Mandatory reading "What Every Computer Scientist Should Know About Floating-Point Arithmetic" (suggest in the comments).

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Meta discussion moved here. –  Robert Harvey Nov 24 '12 at 19:34
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+1 for citing the IEEE spec. –  Louis Wasserman Nov 24 '12 at 19:55

See the section on "Signed Zero" in What Every Computer Scientist Should Know About Floating-Point Arithmetic

Zeros in Java float and double do not just represent true zero. They are also used as the result for any calculation whose exact result has too small a magnitude to be represented. There is a big difference, in many contexts, between underflow of a negative number and underflow of a positive number. For example, if x is a very small magnitude positive number, 1/x should be positive infinity and 1/(-x) should be negative infinity. Signed zero preserves the sign of underflow results.

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The canonical reference for the usefulness of signed zeros in floating-point is Kahan's paper "Branch Cuts for Complex Elementary Functions, or Much Ado About Nothing's Sign Bit" (and some of his talks on the subject).

The short version is that in reasonably common engineering applications, the sign information that is preserved by having signed zero is necessary to get correct solutions from numerical methods. The sign of zero has little meaning for most real operations, but when complex-valued functions are considered, or conformal mappings are used, the sign of zero may suddenly become quite critical.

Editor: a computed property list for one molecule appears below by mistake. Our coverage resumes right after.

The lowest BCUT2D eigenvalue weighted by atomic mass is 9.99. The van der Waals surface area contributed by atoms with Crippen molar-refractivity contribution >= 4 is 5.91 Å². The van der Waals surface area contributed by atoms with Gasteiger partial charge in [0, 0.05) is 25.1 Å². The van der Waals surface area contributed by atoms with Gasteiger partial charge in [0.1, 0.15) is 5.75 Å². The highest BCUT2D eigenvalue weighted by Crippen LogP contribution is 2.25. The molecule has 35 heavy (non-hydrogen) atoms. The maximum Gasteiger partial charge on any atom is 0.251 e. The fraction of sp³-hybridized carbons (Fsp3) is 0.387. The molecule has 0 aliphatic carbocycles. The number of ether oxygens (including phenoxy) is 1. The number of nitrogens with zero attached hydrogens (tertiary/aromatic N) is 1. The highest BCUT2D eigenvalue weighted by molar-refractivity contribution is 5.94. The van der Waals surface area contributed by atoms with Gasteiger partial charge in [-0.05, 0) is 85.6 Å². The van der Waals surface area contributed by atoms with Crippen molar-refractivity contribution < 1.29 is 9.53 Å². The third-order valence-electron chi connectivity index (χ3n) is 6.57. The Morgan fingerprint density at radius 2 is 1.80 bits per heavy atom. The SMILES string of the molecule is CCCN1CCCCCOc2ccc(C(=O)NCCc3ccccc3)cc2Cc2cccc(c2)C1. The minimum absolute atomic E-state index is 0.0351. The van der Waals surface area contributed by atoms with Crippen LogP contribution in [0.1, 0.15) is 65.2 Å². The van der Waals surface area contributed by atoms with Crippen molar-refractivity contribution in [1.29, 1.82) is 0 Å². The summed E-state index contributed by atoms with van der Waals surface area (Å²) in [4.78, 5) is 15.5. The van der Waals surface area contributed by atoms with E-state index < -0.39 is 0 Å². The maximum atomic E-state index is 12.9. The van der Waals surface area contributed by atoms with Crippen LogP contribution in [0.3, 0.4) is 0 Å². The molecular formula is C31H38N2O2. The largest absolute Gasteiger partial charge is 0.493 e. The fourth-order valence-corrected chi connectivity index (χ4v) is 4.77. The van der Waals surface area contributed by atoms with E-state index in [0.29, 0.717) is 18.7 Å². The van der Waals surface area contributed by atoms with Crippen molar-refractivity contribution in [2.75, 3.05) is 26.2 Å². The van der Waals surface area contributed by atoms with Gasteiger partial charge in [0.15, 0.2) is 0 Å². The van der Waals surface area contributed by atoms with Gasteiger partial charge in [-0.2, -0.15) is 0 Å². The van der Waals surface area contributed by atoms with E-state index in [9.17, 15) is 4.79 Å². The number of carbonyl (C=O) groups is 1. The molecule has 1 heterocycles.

It's also worth noting that the original (1985) IEEE-754 committee considered, and rejected, supporting a projective mode for floating-point operations, under which there would only be a single unsigned infinity (+/-0 would be semantically identical in such a mode, so even if there were still two encodings, there would only be a single zero as well).

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+1 for the last paragraph. –  dreamcrash Nov 25 '12 at 19:42
    
@dreamcrash: To my mind, the "proper" approach numerically, if hardware cost were not a consideration, would be to have true zero, unsigned infinitesimal, positive infinitesimal, and negative infinitesimal. Adding non-zero numbers of opposite sign and equal magnitude would yield unsigned infinitesimal; while multiplications or divisions that underflow would yield a suitably-signed infinitesimal. The only primitive operations which would yield "true zero" would be addition of true zero to true zero, multiplication by true zero, or division of true zero by something signed. –  supercat Dec 12 '12 at 23:52